J&J launches live COVID-19 web series

April 23, 2020
Mark your stay-at-home calendar! Next Tuesday, April 28, join Medexprim and Graticule for a free webinar on how global collaboration can help us build much-needed real-world data for treating COVID-19. Click here to register...because if there's one thing we love more…

Mark your stay-at-home calendar! Next Tuesday, April 28, join Medexprim and Graticule for a free webinar on how global collaboration can help us build much-needed real-world data for treating COVID-19. Click here to register...because if there's one thing we love more than Netflix right now, it's collaboration.

Today, we have an update on the global food supply chain and why One Health matters, plus links to Johnson & Johnson’s new web series about a COVID-19 vaccine, in around 715 words, or 3 minutes, 30 seconds.

J&J launches live COVID-19 web series

Have you already gone through your Netflix, Amazon, and Hulu queues? BIO member Johnson & Johnson has launched a must-watch web series on the work to develop a safe and effective COVID-19 vaccine. 

Johnson & Johnson and journalist Lisa Ling have teamed up for a live, eight-episode web series, The Road to a Vaccine, examining the latest efforts to respond to the pandemic and break down the complex process of developing a vaccine. 


Lisa talks to leading scientists and researchers, health care workers on the front lines, and public health experts around the world working collaboratively to bring an end to the deadly pandemic. 

Where, when, and how to watch: Every Tuesday at 12 PM ET, live online via JNJ.com, Facebook, LinkedIn, or Twitter

Can’t watch live? After the episodes air, they will be available for viewing anytime at JNJ.com/roadtoavaccine and archived on all platforms.

More Health News:

Wall Street Journal: Drugmakers Prepare to Make Coronavirus Treatments
Drugmakers are reconfiguring manufacturing plants and hiring hundreds of new workers to be ready to make coronavirus drugs and vaccines should they prove in testing to be effective in fighting off the virus.


What does COVID-19 have to do with food?

The G20 ag ministers met (virtually) this week to discuss the impact of COVID-19 on the global food supply—and it’s clear that One Health is critical to ensure our supply chains can remain resilient in the face of this pandemic, or whatever comes along in the future.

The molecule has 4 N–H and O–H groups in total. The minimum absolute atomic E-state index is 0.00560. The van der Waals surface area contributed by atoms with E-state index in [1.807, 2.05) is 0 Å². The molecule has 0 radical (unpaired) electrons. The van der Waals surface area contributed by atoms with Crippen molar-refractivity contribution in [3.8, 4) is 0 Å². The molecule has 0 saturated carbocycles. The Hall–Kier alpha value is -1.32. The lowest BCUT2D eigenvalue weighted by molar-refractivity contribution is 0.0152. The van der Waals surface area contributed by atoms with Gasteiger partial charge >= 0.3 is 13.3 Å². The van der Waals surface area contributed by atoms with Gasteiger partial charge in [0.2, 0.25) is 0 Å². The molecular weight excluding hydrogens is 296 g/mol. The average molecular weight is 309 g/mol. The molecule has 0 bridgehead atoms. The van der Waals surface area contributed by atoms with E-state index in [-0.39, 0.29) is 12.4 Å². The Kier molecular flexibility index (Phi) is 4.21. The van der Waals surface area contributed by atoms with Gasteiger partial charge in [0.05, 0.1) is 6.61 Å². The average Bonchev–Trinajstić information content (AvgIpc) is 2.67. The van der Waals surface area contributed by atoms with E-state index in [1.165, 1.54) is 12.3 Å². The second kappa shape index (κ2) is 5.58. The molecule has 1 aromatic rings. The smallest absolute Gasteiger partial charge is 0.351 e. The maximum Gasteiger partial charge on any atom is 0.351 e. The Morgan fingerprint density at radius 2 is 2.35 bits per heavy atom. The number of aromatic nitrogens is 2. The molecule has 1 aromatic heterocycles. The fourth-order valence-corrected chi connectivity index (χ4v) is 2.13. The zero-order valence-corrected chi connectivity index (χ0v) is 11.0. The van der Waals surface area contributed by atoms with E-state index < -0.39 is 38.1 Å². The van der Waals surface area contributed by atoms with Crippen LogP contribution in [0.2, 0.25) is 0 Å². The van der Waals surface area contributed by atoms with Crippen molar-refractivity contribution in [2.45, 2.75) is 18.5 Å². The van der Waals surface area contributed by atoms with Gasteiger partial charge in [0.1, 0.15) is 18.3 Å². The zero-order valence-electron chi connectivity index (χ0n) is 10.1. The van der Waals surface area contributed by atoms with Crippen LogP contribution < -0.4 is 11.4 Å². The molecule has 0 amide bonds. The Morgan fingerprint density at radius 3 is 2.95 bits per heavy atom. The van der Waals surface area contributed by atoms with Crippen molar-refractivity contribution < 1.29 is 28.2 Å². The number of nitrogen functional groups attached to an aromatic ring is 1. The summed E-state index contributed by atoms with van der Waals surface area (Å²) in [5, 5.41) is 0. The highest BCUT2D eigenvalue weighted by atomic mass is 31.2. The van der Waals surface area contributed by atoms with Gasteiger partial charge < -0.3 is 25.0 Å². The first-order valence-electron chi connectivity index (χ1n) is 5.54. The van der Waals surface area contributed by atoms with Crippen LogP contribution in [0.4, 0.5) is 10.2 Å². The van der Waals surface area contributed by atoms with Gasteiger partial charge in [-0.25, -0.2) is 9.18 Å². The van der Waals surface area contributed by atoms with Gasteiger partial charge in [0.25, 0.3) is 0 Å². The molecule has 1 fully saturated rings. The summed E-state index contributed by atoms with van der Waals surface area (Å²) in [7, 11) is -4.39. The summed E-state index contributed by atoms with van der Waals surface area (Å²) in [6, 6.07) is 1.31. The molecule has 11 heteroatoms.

The meeting: The G20 agriculture ministers met Tuesday, April 21, in an “extraordinary” meeting, where they agreed “that emergency measures to stop the spread of the new coronavirus must not upend global food supply chains,” reports Reuters.

What they said: “We agree that emergency measures in the context of the COVID-19 pandemic must be targeted, proportionate, transparent, and temporary, and that they do not create unnecessary barriers to trade or disruption to global food supply chains, and are consistent with World Trade Organization (WTO) rules.” 

What does COVID-19 have to do with food? “Restrictions on movement within and across countries can hinder food-related logistic services, disrupt entire food supply chains and affect the availability of food,” said the UN FAO, International Fund for Agriculture Development, World Bank, and World Food Program in a joint statement after the meeting

In other words, we don’t need to worry and hoard—individually, or as a country—but the pandemic can affect supply chains if we’re not careful. “Impacts on the movement of agricultural labor and on the supply of inputs will soon pose critical challenges to food production, thus jeopardizing food security for all people, and hit especially hard people living in the poorest countries,” they continued.

How can the supply chain remain resilient? We, collectively, must invest in recovery efforts (particularly for vulnerable populations), and strengthen the sustainability and resilience of food systems against future pandemics or pests.

And One Health is key. “The devastating economic impacts of COVID-19 reinforce the need for investments that prevent future outbreaks of such infectious diseases, recognizing the interconnections between people, animals, plants and their shared environment—the One Health approach,” they said.

What’s BIO got to do with it? BIO supports the One Health approach and the establishment of an interagency One Health Program to better safeguard human, animal, and environmental health. With industry-wide collaboration, we can better understand these links and find solutions to problems ranging from pandemics to the sustainability and resilience of our food supply.

Learn more:


More Agriculture & Environment News: 

POLITICO Pro [Subscription]: Go green or get stuck with dirty energy systems, warns IEA head
“Fatih Birol, executive director of the International Energy Agency, has a message for governments: Channel pandemic recovery money into clean energy or risk getting stuck with dirty and outdated energy systems.”

BIO Beltway Report

President Trump’s Thursday: The Coronavirus Task Force is scheduled to hold a press briefing at 5 PM ET.

What’s Happening on Capitol Hill: The House is expected to vote on the Senate’s $484 billion relief package today.

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